"Most patients actually did want to consult their doctor but as they gradually discovered that the doctor is unwilling to go along with their wishes, that is to step down or stop taking a drug entirely, then they start experimenting," he says.

It can be pretty dangerous. Some antidepressives leave the body quite quickly and patients who stop taking them risk relapsing into a deep depression. Although other drugs remain longer in the body, the risk of relapse is still high -- the process just takes longer.

Buus says it's really important that stepping down is done under medical supervision.

"People shouldn't experiment on their own. There’s no way they can interpret their symptoms correctly,” he says. “The doctor needs to be the expert who explains to them why they feel the way they do and supervises them so they don’t stop taking their drugs in a safe manner.”

Doctor must collaborate on depression

Poul Videbech, a professor of psychiatry at the Department of Clinical Medicine at Aarhus University, is not surprised that so many people start experimenting with their medication.

He thinks it’s a reaction to poor practice by doctors who think it’s enough to prescribe some pills.

"They [the patients] need much more than that,” says Videbech. “They need to talk about why they became ill in the first place, what it means for them right now and what the medicine actually does.”

At no time did Maria feel her doctor had these kind of conversations with her.

"I felt a bit like a number,” she says. “He didn't intervene, he just prescribed the pills and we never spoke of it again. I needed greater understanding. He should’ve shown actually interest and that we were on the same side in this battle.”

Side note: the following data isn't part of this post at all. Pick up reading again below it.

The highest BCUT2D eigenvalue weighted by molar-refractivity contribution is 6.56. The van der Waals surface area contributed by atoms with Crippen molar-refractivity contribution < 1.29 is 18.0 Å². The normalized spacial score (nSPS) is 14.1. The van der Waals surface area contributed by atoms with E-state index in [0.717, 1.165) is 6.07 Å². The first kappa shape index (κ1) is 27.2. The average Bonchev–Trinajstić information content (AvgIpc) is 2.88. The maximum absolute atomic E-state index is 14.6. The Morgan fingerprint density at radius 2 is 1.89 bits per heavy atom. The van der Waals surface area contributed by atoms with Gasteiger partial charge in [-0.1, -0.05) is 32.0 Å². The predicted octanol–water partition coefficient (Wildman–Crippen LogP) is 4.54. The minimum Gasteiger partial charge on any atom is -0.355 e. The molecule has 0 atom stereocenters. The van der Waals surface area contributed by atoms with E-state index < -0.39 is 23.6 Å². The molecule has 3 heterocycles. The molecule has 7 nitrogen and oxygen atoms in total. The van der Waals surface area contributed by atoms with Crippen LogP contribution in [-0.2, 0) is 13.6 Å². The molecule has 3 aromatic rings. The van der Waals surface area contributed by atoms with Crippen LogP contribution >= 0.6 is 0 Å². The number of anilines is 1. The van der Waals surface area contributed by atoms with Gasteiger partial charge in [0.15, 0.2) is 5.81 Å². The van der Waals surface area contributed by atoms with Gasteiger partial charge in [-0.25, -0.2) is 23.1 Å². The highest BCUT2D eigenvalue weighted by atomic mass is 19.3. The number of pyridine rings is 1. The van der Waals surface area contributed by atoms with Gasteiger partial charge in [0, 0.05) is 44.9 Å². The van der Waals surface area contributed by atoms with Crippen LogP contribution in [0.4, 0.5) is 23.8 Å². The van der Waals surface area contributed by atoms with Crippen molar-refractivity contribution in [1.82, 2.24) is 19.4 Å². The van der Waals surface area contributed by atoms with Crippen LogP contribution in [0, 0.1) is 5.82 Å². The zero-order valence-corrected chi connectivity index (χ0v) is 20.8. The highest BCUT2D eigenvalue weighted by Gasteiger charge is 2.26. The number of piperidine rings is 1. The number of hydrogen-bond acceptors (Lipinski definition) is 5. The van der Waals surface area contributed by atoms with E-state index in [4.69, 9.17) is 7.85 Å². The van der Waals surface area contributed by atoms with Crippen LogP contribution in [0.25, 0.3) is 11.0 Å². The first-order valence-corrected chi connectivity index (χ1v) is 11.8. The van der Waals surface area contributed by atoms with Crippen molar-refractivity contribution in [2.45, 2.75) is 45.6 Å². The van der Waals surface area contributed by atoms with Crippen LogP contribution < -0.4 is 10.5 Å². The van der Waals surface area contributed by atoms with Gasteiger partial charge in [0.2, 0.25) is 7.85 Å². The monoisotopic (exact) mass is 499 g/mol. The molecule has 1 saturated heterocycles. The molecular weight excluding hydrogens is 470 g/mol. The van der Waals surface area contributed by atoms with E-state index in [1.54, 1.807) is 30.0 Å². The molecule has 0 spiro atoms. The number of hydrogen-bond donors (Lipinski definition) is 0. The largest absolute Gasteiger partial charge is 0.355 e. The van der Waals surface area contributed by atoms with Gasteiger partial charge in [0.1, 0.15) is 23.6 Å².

Videbech and Buus both believe doctors can do better when it comes to collaborating with depressive patients.

"If a patient insists on stopping they must do so under supervision. Some doctors take offense because they feel like their treatment has been rejected but they don’t have that liberty,” says Videbech. “We have an obligation to help the patient and if things aren't going well, we must be prepared to help.”

Time a limited resource

Bruno Melgaard Jensen, chair of the Danish Medical Association for General Practitioners, says he’s familiar with the challenge posed by patients who experiment with their medication.

"All types of patients will do this, not just those with depressions. When I experience an issue I try to arrange it so they come to me and discuss their medication more often," says Jensen.

He believes most general practitioners have the competence to handle the treatment of patients with depression.

"We come across depressive patients extremely frequently and we have the necessary skills set to take care of them. It's all about ensuring good contact and arranging with the patient that they will return, even though they haven't started feeling ill,” says Jensen. “But we don't have endless amounts of time and I can't simply set aside an hour for one patient –and I also need to balance my practice's economy.”

In Maria's case, withdrawal went smoothly. She is now well and medicine-free.

Maria wished to remain anonymous for the purpose of this article. Her identity is known to ScienceNordic.


Read the original story in Danish on Videnskab.dk

Translated by: Hugh Matthews